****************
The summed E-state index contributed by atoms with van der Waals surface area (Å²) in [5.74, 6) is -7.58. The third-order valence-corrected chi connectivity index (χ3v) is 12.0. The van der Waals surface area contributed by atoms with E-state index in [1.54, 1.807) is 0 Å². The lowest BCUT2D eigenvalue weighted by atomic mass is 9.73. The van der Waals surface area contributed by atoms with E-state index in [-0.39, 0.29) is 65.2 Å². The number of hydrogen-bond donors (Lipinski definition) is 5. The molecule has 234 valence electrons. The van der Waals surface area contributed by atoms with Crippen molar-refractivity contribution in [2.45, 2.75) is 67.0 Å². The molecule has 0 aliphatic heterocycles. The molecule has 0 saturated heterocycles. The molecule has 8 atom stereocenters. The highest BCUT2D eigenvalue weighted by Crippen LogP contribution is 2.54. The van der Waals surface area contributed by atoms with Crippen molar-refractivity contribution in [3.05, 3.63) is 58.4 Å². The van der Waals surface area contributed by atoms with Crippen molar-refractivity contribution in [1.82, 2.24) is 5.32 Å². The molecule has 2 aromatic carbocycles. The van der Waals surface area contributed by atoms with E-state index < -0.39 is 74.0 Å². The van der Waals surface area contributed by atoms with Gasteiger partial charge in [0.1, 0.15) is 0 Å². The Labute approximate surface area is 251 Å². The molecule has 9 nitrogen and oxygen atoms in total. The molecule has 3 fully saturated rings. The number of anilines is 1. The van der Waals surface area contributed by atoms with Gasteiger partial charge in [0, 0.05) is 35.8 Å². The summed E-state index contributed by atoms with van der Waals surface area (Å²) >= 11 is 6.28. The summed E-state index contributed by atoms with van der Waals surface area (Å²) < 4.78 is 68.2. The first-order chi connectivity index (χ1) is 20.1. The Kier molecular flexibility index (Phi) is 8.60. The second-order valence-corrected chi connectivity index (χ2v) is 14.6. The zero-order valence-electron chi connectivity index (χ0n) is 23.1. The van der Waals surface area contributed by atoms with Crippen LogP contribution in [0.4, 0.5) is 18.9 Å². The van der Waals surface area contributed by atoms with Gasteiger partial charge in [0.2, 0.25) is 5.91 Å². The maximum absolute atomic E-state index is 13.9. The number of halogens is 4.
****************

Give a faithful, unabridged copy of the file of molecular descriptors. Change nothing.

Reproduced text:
The summed E-state index contributed by atoms with van der Waals surface area (Å²) in [5.74, 6) is -7.58. The third-order valence-corrected chi connectivity index (χ3v) is 12.0. The van der Waals surface area contributed by atoms with E-state index in [1.54, 1.807) is 0 Å². The lowest BCUT2D eigenvalue weighted by atomic mass is 9.73. The van der Waals surface area contributed by atoms with E-state index in [-0.39, 0.29) is 65.2 Å². The number of hydrogen-bond donors (Lipinski definition) is 5. The molecule has 234 valence electrons. The van der Waals surface area contributed by atoms with Crippen molar-refractivity contribution in [2.45, 2.75) is 67.0 Å². The molecule has 0 aliphatic heterocycles. The molecule has 0 saturated heterocycles. The molecule has 8 atom stereocenters. The highest BCUT2D eigenvalue weighted by Crippen LogP contribution is 2.54. The van der Waals surface area contributed by atoms with Crippen molar-refractivity contribution in [3.05, 3.63) is 58.4 Å². The van der Waals surface area contributed by atoms with Crippen molar-refractivity contribution in [1.82, 2.24) is 5.32 Å². The molecule has 2 aromatic carbocycles. The van der Waals surface area contributed by atoms with E-state index < -0.39 is 74.0 Å². The van der Waals surface area contributed by atoms with Gasteiger partial charge in [0.1, 0.15) is 0 Å². The Labute approximate surface area is 251 Å². The molecule has 9 nitrogen and oxygen atoms in total. The molecule has 3 fully saturated rings. The number of anilines is 1. The van der Waals surface area contributed by atoms with Gasteiger partial charge in [0, 0.05) is 35.8 Å². The summed E-state index contributed by atoms with van der Waals surface area (Å²) >= 11 is 6.28. The summed E-state index contributed by atoms with van der Waals surface area (Å²) < 4.78 is 68.2. The first-order chi connectivity index (χ1) is 20.1. The Kier molecular flexibility index (Phi) is 8.60. The second-order valence-corrected chi connectivity index (χ2v) is 14.6. The zero-order valence-electron chi connectivity index (χ0n) is 23.1. The van der Waals surface area contributed by atoms with Crippen LogP contribution in [0.4, 0.5) is 18.9 Å². The van der Waals surface area contributed by atoms with Gasteiger partial charge in [0.2, 0.25) is 5.91 Å². The maximum absolute atomic E-state index is 13.9. The number of halogens is 4.